Tom Winter likes to tell this story.
The 69-year-old professor is standing in an elevator, skateboard in hand.
A student looks at the professor's wispy white hair and wire-rimmed glasses. Then he looks at the skateboard. He accusingly turns to the professor and asks, “You don’t ride that thing, do you?”
The professor turns to the student and replies, “You’re a freshman, aren’t you?”
Students, faculty and a legion of Internet fans know Winter as the skateboarding professor. Winter has taught classics and religious studies at the University of Nebraska-Lincoln since 1970, but after this summer session, he’s rolling into retirement.
Surrounded by floor-to-ceiling bookcases in his office, 940 Oldfather Hall, Winter checks his Facebook messages on his MacBook Pro.
The black and purple Tony Hawk skater shoes on his feet are scuffed from pushing and grinding his skateboard across UNL’s campus. His red tie has a gold plane pin. (Flying is another of Winter’s hobbies.)
On this afternoon, his latest Facebook message is from a girl in Germany. She saw him skating on the Internet and wanted to get to know the man behind -- or in this case, on -- the board.
Last April, a student snapped a picture of him skateboarding across campus and posted it to Facebook. The photo found its way to Reddit.com and became the top item on the social news and entertainment website.
Suddenly, everyone knew the skateboarding professor.
“There’s a contradiction here,” Winter said. “You can’t say you’re internationally famous or notorious because if you have to tell people that, you’re not.”
Internationally famous or not, Winter has become somewhat of a celebrity on the UNL campus.
Chancellor Harvey Perlman mentioned Winter in one of his “Perls of Knowledge” videos, a zany web series where the chancellor talks zombies, Love Library and the Harlem Shake.
“And we have a professor who skateboards to class,” Perlman said in the video. “A skateboarding professor!”
Winter giggles when the video is mentioned, then lowers his voice to do his best Perlman imitation: “Your move Northwestern!”
A fun bit of irony. Winter received his master's degree from Northwestern in 1965 and his Ph.D. from Northwestern in 1968.
For those who know him, the professor's most impressive feat is not the skateboarding or his dramatic theater performances or that he played second violin in the Lincoln Civic Orchestra.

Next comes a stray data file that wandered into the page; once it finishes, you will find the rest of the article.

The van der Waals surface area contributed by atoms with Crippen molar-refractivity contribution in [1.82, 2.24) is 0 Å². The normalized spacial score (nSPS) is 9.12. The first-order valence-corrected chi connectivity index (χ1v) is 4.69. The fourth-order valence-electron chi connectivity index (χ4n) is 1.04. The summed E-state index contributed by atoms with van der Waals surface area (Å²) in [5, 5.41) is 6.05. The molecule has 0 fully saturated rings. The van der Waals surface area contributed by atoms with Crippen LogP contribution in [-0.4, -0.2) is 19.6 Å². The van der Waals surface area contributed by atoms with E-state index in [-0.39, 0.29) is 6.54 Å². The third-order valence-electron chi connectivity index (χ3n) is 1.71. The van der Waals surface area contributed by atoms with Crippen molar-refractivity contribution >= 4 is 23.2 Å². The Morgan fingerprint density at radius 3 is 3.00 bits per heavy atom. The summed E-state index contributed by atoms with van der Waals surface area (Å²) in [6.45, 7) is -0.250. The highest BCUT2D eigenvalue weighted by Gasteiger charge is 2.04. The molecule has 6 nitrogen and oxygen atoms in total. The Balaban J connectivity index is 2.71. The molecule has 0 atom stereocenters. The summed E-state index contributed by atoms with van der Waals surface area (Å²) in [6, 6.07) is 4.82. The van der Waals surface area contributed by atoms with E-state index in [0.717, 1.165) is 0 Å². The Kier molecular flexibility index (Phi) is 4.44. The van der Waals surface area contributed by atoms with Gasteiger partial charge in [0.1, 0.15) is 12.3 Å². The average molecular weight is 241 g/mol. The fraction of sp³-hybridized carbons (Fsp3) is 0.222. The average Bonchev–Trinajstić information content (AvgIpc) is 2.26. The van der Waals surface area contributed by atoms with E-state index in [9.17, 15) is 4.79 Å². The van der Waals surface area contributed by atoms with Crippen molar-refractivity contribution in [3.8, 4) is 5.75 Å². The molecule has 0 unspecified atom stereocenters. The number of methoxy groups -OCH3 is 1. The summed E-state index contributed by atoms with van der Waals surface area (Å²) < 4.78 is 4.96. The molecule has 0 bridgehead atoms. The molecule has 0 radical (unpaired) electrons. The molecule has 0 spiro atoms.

Or his plane model building. Or the math club he started with other UNL professors. Or the box of medals he won at the Cornhusker State Games for speed skating. Or any of the other numerous hobbies and interests that have enchanted Winter over the years.
No, this Renaissance man’s most impressive feat has been performed every day in the classroom.
Brian Chaffin first encountered Winter in the fall of 1984 in a Greek class.
“I know he’s the reason I can still give you chunks of Homer in Greek,” Chaffin said. “He drummed it into my head, and it didn’t seem like he was drumming it in my head.”
Kristin Unruh graduated from UNL in December 2011. She took Latin from Winter four days a week.
“He was learning from us in addition to teaching us,” Unruh said. “He showed so much love to everyone. I don’t think I ever saw him angry with anyone.”
Chaffin and Unruh both said the animated and enthusiastic Winter made every class entertaining. Chaffin admired Winter’s unabashed determination to be himself and his belief that every student in his class had something to give.
“The thought that he won’t be there to take a class with is sad and kind of panic inducing," Chaffin said. "I haven’t taken a class with him in 21 years, but just knowing he was there was comforting.”
The feeling is mutual for Winter. He knows what he'll miss most about being a professor: the students.
He tips his head back and closes his eyes, reflecting on his 45 years teaching and all the students he’s seen. He lifts his head back up and opens those eyes, having reached a conclusion about a lifetime spent in education.
“They can all do it,” Winter said. “Some are obviously bright. Some are bright, but introverted. And life complicates things for some of them, but be patient and encouraging with all of them and by golly, they’ll come through.”
Winter has big plans for his retirement.
He has his pilot’s license and has equipped his Cessna 150 with a bicycle that can be folded and stored behind the two side-by-side seats. He plans to fly to various small towns in Nebraska, land on grass strips and do some bicycle tours. He thinks he’ll start with Geneva.
“I believe I will wake up every morning knowing exactly what I’m going to do that day, and I may end up wondering how I ever found time for a full-time job.”